Growing Dahlightful Dahlias
When it comes to fashion, a little black dress is a staple in most women’s closets. And you can easily become “on trend” by simply adding accessories in whatever the “it” color is at that time. Utilizing a dark color as a backdrop helps other lighter or brighter colors stand out and be the center of attention.
Similarly, for over a decade, dark-leafed plants have grown in popularity, so plants with black, chocolate or deep merlot foliage have become a more desirable color palette in the garden. And just like with clothing, plants with dark foliage make rich, colorful flowers stand out and even more striking than if they were on green-leafed selections.
Imagine a backdrop of dark leaves, add in prolific, gorgeous blooms all summer long on a compact, dense growing plant that’s tolerant of most powdery mildew strains, withstands the heat and is a butterfly magnet, and what have you got? Dahlightful Dahlias—but more importantly, “dah-lighted” growers and gardening consumers.
The Dahlightful Dahlias are a dark leaf, genetic breeding breakthrough in that they perform well in the landscape or in containers as a premium annual. And, with their rich, jewel-toned flowers contrasting against chocolate foliage, they’re a perfect alternative to mums or zinnias for a late summer/early autumn grab-and-go solitary or mixed pot choice on retail shelves as consumers start thinking fall.
Pictured right: Dahlightful Georgia Peach Dahlia.
The Dahlightfuls are currently available in five colors, including Georgia Peach, Lively Lavender, Crushed Crimson, Sultry Scarlet and Tupelo Honey. There are more Dahlightfuls on the horizon with six selections in final trials across the U.S. and Canada.
One of the goals for Dahlightful Dahlias breeder Rick Grazzini of Garden Genetics was easy production. Plants are exceptionally resistant to most powdery mildew strains and are well adapted to growing in most of the United States and Canada. Below are the tips and tricks Rick shares to be successful in producing Dahlightful Dahlias.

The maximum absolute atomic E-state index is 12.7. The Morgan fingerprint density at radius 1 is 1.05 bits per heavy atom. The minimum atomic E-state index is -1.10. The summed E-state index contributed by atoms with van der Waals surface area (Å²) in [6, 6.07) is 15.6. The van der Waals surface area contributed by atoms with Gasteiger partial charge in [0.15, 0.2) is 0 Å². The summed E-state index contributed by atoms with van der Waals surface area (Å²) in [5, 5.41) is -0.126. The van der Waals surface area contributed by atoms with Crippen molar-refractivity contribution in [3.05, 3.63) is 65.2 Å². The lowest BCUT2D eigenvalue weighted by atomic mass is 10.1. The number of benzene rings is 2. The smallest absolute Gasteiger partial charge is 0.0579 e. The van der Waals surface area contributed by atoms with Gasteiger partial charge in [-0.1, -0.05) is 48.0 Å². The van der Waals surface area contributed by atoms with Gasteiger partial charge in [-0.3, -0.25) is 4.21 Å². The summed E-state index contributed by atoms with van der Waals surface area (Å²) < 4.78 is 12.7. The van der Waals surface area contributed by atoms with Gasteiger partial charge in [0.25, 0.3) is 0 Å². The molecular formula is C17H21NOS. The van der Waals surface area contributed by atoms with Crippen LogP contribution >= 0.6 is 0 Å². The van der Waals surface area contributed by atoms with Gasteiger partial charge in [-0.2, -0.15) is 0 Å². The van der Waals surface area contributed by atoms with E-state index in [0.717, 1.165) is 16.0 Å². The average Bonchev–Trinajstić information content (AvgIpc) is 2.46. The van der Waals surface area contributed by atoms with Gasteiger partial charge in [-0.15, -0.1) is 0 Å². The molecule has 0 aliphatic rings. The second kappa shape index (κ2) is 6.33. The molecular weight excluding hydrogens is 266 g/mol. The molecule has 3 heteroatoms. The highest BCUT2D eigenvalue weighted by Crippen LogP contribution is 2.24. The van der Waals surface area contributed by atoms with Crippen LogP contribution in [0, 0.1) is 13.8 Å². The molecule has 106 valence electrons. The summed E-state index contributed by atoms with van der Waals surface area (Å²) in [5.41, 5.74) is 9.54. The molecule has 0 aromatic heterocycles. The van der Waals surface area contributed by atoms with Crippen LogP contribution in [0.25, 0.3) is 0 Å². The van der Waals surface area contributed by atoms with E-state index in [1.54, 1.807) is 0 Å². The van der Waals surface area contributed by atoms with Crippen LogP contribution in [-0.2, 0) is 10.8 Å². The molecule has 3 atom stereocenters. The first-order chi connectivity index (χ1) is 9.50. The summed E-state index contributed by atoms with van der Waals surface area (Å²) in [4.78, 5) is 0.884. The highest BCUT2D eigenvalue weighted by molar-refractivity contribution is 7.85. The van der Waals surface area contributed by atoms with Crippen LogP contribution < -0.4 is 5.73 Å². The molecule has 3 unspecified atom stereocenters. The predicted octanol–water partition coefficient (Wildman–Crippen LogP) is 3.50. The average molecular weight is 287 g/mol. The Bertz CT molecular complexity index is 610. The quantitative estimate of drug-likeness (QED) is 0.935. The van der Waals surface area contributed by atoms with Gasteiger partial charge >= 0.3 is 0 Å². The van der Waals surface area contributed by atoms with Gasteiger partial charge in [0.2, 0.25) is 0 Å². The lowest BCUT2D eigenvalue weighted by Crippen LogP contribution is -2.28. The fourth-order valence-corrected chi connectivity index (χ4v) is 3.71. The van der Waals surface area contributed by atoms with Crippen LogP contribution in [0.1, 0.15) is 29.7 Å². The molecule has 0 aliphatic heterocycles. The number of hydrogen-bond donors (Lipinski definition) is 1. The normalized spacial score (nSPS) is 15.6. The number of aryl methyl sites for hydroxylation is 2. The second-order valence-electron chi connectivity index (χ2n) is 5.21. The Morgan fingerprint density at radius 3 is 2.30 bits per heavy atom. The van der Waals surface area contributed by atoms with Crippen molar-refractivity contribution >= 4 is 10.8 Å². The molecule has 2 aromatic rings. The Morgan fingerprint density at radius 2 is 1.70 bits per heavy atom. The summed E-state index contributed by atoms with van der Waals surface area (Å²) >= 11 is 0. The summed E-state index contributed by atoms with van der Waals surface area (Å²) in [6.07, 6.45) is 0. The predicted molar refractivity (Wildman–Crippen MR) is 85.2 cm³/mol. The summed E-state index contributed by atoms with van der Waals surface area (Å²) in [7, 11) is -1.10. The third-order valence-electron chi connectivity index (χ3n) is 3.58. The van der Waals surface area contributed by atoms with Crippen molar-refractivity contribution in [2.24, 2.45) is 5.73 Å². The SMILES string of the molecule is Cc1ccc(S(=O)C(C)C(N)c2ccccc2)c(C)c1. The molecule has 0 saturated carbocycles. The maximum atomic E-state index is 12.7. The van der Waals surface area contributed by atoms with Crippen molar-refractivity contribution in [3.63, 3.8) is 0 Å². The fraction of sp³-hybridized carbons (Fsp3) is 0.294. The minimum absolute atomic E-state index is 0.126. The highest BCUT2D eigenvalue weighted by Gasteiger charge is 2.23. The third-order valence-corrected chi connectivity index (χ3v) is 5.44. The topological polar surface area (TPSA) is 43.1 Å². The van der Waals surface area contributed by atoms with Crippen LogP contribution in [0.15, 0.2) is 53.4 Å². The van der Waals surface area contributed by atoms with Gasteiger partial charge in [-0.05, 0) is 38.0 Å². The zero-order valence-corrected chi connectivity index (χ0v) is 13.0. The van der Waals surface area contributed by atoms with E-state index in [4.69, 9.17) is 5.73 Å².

• pH: 5.8 to 6.2
• EC: (2:1 Extraction method) 0.8 to 1.2
• Light: Dahlias are a high-light crop for best growth and heavier flowering.
• Daylength: Provide night interruption for four to six hours from September through March (Week 15) to increase vegetative growth, prevent tuber formation and promote flowering. Day extension may also be used to maintain 14-hour daylength or more.
• Temperature: 65 to 72F (18 to 22C) rooting and growing on; hold at 50 to 60F (10 to 15C)
• Scheduling: Propagation takes three weeks for rooting. Finishing takes seven weeks for 6-in. and gallons plus or minus, depending on season and conditions; 8-in. pots: nine weeks; 10- to 12-in. pots: 10 to 12 weeks
• Pinching: Pinch one to two weeks after transplanting; large pots over 6 in. may require another pinch
• PGRs: Dahlightful Dahlias are naturally somewhat compact, but B-Nine may be used, especially in smaller containers at 1,250 to 2,500 ppm; trial first before widespread application
• Pests: Spider mites, thrips, aphids, whitefly and leaf miner can be problems; scout frequently and treat quickly if a problem appears.
• Disease: Pythium and Rhizoctonia can be problems, so a preventative program is best. Avoiding stress such as high salts is a good starting point. A program that can be utilized:
1. After transplant, drench with Fluopicolide (e.g,. Adorn) + Fludioxonil (Medallion)
2. At final spacing, drench with Cyazofamid (e.g., Segway) + Iprodione (Chipco 26019)
3. At visible bud, drench with Trifloxystrobin (e.g., Compass O) + propamocarb hydrochloride (Banol)
For Powdery Mildew, strobilurins (e.g., Heritage) work well. Always follow label instructions carefully. Test on a small portion of the crop prior to widespread application.
Key items to focus on
• Dahlias are long-day plants. They must have 14-hour days or night interruption lighting to grow and flower well, otherwise they form tubers and slow down.
• Avoid holding in liners too long. Transplant when rooted to maintain active growth.
• Dahlias are salt sensitive. Feed at 100 to 200 ppm N; use a low ammonium fertilizer and irrigate thoroughly to avoid salt accumulation. And avoid severe dry-down, as this encourages salt damage to the roots, permitting disease development.
• Dahlightfuls are resistant to diseases, but watch closely and scout often for insects as well. GT
Maria Zampini is President of UpShoot, LLC.